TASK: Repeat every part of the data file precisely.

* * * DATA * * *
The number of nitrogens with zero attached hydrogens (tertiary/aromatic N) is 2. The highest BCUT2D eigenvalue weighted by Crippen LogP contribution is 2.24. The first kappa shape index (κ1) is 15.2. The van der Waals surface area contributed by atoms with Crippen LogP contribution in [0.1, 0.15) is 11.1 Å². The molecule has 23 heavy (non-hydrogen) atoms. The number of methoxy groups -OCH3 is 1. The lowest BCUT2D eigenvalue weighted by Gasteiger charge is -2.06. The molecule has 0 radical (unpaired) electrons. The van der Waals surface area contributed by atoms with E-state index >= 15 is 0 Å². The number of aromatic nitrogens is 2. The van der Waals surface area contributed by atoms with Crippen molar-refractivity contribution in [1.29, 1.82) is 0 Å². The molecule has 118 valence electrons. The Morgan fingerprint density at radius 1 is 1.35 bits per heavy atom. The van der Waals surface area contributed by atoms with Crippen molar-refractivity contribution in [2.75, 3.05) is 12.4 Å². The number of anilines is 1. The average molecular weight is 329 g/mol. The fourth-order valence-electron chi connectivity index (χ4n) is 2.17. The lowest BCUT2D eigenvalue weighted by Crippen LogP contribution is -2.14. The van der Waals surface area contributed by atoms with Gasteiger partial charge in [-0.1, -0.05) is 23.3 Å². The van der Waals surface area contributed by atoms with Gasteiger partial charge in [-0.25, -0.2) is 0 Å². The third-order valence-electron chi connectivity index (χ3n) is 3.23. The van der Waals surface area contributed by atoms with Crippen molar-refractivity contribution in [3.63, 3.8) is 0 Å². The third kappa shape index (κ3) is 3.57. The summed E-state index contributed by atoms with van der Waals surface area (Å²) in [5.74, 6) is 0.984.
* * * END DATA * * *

The number of nitrogens with zero attached hydrogens (tertiary/aromatic N) is 2. The highest BCUT2D eigenvalue weighted by Crippen LogP contribution is 2.24. The first kappa shape index (κ1) is 15.2. The van der Waals surface area contributed by atoms with Crippen LogP contribution in [0.1, 0.15) is 11.1 Å². The molecule has 23 heavy (non-hydrogen) atoms. The number of methoxy groups -OCH3 is 1. The lowest BCUT2D eigenvalue weighted by Gasteiger charge is -2.06. The molecule has 0 radical (unpaired) electrons. The van der Waals surface area contributed by atoms with E-state index >= 15 is 0 Å². The number of aromatic nitrogens is 2. The van der Waals surface area contributed by atoms with Crippen molar-refractivity contribution in [1.29, 1.82) is 0 Å². The molecule has 118 valence electrons. The Morgan fingerprint density at radius 1 is 1.35 bits per heavy atom. The van der Waals surface area contributed by atoms with Crippen molar-refractivity contribution in [2.75, 3.05) is 12.4 Å². The number of anilines is 1. The average molecular weight is 329 g/mol. The fourth-order valence-electron chi connectivity index (χ4n) is 2.17. The lowest BCUT2D eigenvalue weighted by Crippen LogP contribution is -2.14. The van der Waals surface area contributed by atoms with Gasteiger partial charge in [-0.1, -0.05) is 23.3 Å². The van der Waals surface area contributed by atoms with Gasteiger partial charge in [-0.25, -0.2) is 0 Å². The third-order valence-electron chi connectivity index (χ3n) is 3.23. The van der Waals surface area contributed by atoms with Crippen molar-refractivity contribution in [3.63, 3.8) is 0 Å². The third kappa shape index (κ3) is 3.57. The summed E-state index contributed by atoms with van der Waals surface area (Å²) in [5.74, 6) is 0.984.